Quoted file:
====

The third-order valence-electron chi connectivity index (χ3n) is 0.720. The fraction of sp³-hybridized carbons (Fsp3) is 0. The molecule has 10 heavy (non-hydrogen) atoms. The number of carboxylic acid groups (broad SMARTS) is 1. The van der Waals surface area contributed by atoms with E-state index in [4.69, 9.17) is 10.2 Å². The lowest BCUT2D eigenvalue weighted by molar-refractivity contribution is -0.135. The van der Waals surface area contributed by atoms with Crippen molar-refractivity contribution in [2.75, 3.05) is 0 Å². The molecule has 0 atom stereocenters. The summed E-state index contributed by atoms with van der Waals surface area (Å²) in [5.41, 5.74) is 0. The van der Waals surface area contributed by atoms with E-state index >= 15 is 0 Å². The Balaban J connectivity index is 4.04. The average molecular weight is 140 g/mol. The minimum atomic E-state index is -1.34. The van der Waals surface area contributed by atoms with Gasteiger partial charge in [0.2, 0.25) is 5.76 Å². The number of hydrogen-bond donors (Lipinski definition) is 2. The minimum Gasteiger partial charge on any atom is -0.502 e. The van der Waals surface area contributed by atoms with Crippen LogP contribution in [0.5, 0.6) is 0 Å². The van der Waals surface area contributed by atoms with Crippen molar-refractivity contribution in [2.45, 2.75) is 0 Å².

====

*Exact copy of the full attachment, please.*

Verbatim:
The third-order valence-electron chi connectivity index (χ3n) is 0.720. The fraction of sp³-hybridized carbons (Fsp3) is 0. The molecule has 10 heavy (non-hydrogen) atoms. The number of carboxylic acid groups (broad SMARTS) is 1. The van der Waals surface area contributed by atoms with E-state index in [4.69, 9.17) is 10.2 Å². The lowest BCUT2D eigenvalue weighted by molar-refractivity contribution is -0.135. The van der Waals surface area contributed by atoms with Crippen molar-refractivity contribution in [2.75, 3.05) is 0 Å². The molecule has 0 atom stereocenters. The summed E-state index contributed by atoms with van der Waals surface area (Å²) in [5.41, 5.74) is 0. The van der Waals surface area contributed by atoms with E-state index >= 15 is 0 Å². The Balaban J connectivity index is 4.04. The average molecular weight is 140 g/mol. The minimum atomic E-state index is -1.34. The van der Waals surface area contributed by atoms with Gasteiger partial charge in [0.2, 0.25) is 5.76 Å². The number of hydrogen-bond donors (Lipinski definition) is 2. The minimum Gasteiger partial charge on any atom is -0.502 e. The van der Waals surface area contributed by atoms with Crippen LogP contribution in [0.5, 0.6) is 0 Å². The van der Waals surface area contributed by atoms with Crippen molar-refractivity contribution in [2.45, 2.75) is 0 Å².